“One might not lament the end of ‘glory,’ but what about ‘chivalry’ and ‘honour’? There must be improvement of some kind in the fact that the concept of ‘dying for your country’ no longer provides a model of an ideal death; but there may not be much of an improvement in not knowing whether there is anything in your country worth dying for, whether you belong to this country or that, or even whether you belong to any distinctive country at all.”

Since the time of Winston Churchill’s death this question has become more and more pressing as we begin to see that the wars that cost so many lives are often, if not always, fought for the wealthy to become even wealthier and the poor who survive the wars even poorer. The scales have been removed from our eyes as we see more clearly now what it is that makes men and women do what they do — especially in this country in the past few months as a man who is riddled with shortcomings, prejudices, ignorance, and blurred vision, who has no concept whatever of what true patriotism and self-sacrifice involve, has become one of the most powerful men on earth. One asks seriously whether we truly belong to this country.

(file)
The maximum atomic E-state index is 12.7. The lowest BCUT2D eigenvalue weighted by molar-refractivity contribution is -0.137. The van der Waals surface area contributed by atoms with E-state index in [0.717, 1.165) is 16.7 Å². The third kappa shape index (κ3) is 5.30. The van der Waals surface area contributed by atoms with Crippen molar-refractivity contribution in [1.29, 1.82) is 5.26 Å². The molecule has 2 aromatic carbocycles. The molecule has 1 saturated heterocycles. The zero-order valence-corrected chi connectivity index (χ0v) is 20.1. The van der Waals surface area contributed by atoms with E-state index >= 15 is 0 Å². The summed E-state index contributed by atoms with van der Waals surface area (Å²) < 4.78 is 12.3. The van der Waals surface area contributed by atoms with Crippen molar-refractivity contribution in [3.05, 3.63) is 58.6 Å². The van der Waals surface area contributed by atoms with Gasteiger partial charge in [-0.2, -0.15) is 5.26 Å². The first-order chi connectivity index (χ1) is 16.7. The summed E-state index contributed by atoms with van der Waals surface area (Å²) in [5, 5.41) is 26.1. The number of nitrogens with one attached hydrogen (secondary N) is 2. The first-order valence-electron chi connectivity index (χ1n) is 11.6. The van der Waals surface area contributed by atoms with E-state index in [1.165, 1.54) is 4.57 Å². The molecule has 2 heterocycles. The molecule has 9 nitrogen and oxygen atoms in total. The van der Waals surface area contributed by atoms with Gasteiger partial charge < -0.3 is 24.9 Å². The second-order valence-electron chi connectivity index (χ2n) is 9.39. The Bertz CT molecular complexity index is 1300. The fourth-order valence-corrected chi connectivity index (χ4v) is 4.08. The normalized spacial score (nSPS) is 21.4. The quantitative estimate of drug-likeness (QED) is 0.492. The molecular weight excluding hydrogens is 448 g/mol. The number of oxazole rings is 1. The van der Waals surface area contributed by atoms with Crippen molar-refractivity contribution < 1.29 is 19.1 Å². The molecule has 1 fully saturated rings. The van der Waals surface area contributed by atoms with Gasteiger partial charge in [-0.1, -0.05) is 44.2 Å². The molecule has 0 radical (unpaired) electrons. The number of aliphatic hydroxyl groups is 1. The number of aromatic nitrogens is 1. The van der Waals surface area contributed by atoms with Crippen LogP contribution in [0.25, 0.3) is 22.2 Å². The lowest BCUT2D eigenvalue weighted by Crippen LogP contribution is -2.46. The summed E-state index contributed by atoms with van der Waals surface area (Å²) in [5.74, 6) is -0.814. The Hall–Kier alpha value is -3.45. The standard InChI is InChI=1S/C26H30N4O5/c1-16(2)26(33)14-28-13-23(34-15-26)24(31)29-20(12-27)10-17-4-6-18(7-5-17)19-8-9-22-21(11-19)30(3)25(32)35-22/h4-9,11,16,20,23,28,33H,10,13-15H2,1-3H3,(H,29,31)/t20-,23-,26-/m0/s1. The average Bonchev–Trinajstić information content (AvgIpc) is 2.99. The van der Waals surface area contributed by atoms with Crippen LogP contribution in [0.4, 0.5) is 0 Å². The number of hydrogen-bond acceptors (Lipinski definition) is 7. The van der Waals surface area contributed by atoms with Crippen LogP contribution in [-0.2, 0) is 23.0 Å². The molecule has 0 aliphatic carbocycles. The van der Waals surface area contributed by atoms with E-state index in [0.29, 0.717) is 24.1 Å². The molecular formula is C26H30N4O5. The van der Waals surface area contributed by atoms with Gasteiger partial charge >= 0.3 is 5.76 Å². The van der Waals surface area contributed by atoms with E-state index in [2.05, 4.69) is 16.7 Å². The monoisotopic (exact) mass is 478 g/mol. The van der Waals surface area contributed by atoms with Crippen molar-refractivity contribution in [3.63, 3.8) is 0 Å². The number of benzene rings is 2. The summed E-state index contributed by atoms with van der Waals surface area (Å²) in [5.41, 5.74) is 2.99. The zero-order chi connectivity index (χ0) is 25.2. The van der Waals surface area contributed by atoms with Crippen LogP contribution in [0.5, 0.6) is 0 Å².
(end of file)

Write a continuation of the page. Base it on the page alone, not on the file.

The terms “great” and “honor” are called into question in a relativistic age as we ponder the pressing questions of how we, too, can become wealthy and where next to find the latest titilation. Chivalry, of course, went out with hooped skirts and the moral high ground has been leveled so no one stands any higher than anyone else. The past is forgotten by people scurrying about like the creatures at Alice’s caucus race, hoping for some sort of tangible reward simply for making the effort: trophies for all participants and find the path of least resistance — but for heaven’s sake, don’t stop and think about what is going on around you!

Men like Winston Churchill were, in fact, great men, because they took advantage to the opportunities offered them and did what they knew had to be done — at great personal risk. Early on he was pilloried by his own countrymen for warning them about the dangers of Naziism, though he was later honored during the war when he rose to great heights; but he is now largely forgotten along with the rest of the men and women who created and sustained Western Civilization.  And there don’t appear to be many around able or willing to take his place.